O death, where is your sting? O grave, where is your victory?
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Where is thy sting? - The word which is here rendered sting (κέντρον kentron) denotes properly a prick, a point, hence, a goad or stimulus; that is, a rod or staff with an iron point, for goading oxen; (see the note on Acts 9:5); and then a sting properly, as of scorpions, bees, etc. It denotes here a venomous thing, or weapon, applied to death personified, as if death employed it to destroy life, as the sting of a bee or a scorpion is used. The idea is derived from the venomous sting of serpents, or other reptiles, as being destructive and painful. The language here is the language of exultation, as if that was taken away or destroyed.
O grave - ᾅδη hadē. Hades, the place of the dead. It is not improperly rendered, however, grave. The word properly denotes a place of darkness; then the world, or abodes of the dead. According to the Hebrews, Hades, or Sheol, was a vast subterranean receptacle, or abode, where the souls of the dead existed. It was dark, deep, still, awful. The descent to it was through the grave; and the spirits of all the dead were supposed to be assembled there; the righteous occupying the upper regions, and the wicked the lower; see the note on Isaiah 14:9; compare Lowth, Lectures on Hebrew Poetry, vii; Campbell, Prel. Diss. vi. part 2, 2. It refers here to the dead; and means that the grave, or Hades, should no longer have a victory.
Thy victory - Since the dead are to rise; since all the graves are to give up all that dwell in them; since no man will die after that, where is its victory? It is taken away. It is despoiled. The power of death and the grave is vanquished, and Christ is triumphant over all. It has been well remarked here, that the words in this verse rise above the plain and simple language of prose, and resemble a hymn, into which the apostle breaks out in view of the glorious truth which is here presented to the mind. The whole verse is indeed a somewhat loose quotation from Hosea 13:14, which we translate,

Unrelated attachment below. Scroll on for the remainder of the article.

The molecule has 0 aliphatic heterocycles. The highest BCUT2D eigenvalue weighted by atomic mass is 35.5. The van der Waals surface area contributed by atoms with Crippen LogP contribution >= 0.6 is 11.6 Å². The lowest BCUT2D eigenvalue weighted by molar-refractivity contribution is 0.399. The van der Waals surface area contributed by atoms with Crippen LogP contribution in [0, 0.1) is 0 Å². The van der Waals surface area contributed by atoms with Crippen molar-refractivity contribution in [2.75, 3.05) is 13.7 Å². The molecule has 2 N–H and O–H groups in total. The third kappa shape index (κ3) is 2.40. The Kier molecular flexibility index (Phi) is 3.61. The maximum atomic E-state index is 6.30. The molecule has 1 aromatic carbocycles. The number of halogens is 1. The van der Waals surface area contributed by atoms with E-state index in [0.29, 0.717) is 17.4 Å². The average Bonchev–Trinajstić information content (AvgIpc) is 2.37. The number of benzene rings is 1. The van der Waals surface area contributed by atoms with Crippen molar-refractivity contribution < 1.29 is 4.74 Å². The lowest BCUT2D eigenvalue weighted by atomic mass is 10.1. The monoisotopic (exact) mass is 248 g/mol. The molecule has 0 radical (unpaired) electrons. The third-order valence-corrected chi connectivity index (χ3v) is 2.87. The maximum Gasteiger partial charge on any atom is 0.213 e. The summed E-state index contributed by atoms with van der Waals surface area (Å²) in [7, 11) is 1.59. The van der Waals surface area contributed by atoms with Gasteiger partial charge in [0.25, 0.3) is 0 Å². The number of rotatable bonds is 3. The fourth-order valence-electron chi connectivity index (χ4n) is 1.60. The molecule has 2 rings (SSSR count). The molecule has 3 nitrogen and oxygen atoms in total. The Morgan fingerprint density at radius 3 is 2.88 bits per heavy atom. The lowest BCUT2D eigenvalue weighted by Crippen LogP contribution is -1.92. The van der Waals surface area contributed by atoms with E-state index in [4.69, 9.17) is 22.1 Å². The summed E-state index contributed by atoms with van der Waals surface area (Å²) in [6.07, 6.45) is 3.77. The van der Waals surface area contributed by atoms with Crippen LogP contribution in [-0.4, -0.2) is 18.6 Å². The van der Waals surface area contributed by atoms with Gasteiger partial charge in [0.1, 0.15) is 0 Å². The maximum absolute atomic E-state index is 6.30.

"O death, I will be thy plagues;
O grave, I will be thy destruction."
But which the Septuagint renders:
"O death, where is thy punishment?
O grave, where is thy sting?"
Probably Paul did not intend this as a direct quotation; but he spoke as a man naturally does who is familiar with the language of the Scriptures, and used it to express the sense which he intended, without meaning to make a direct and literal quotation. The form which Paul uses is so poetic in its structure that Pope has adopted it, with only a change in the location of the members, in the "Dying Christian:"
"O grave, where is thy victory?Hosea 13:14, where the Hebrew text stands thus: אהי דבריך מות אהי קטבך שאול ehi debareyca maueth; ehikatabca sheol: which we translate, O death! I will be thy plagues; O grave! I will be thy destruction; and which the Septuagint translate very nearly as the apostle, που ἡ δικη σου, Θαντε; που το κεντρον σον, ᾁδη; O death, where is thy revenge, or judicial process? O grave, where is thy sting? And it may be remarked that almost all the MSS., versions, and many of the fathers, interchange the two members of this sentence as they appear in the Septuagint, attributing victory to death; and the sting, to hades or the grave; only the Septuagint, probably by mistake or corruption of copyists, have δικη, dike, revenge or a judicial process, for νικος, nikos, victory: a mistake which the similarity of the words, both in letters and sound, might readily produce. We may observe, also, that the אהי ehi (I will be) of the Hebrew text the Septuagint, and the apostle following them, have translated που, where, as if the word had been written איה where, the two last letters interchanged; but אהי ehi, is rendered where in other places; and our translators, in the 10th verse of this same chapter (Hosea 13:10) render אהי מלך ehi malca, "I will be thy king," but have this note in the margin, "Rather, where is thy king? King Hoshea being then in prison." The apostle, therefore, and the Septuagint, are sufficiently vindicated by the use of the word elsewhere: and the best Jewish commentators allow this use of the word. The Targum, Syriac, Arabic, Vulgate, and some MSS. of Kennicott and De Rossi, confirm this reading.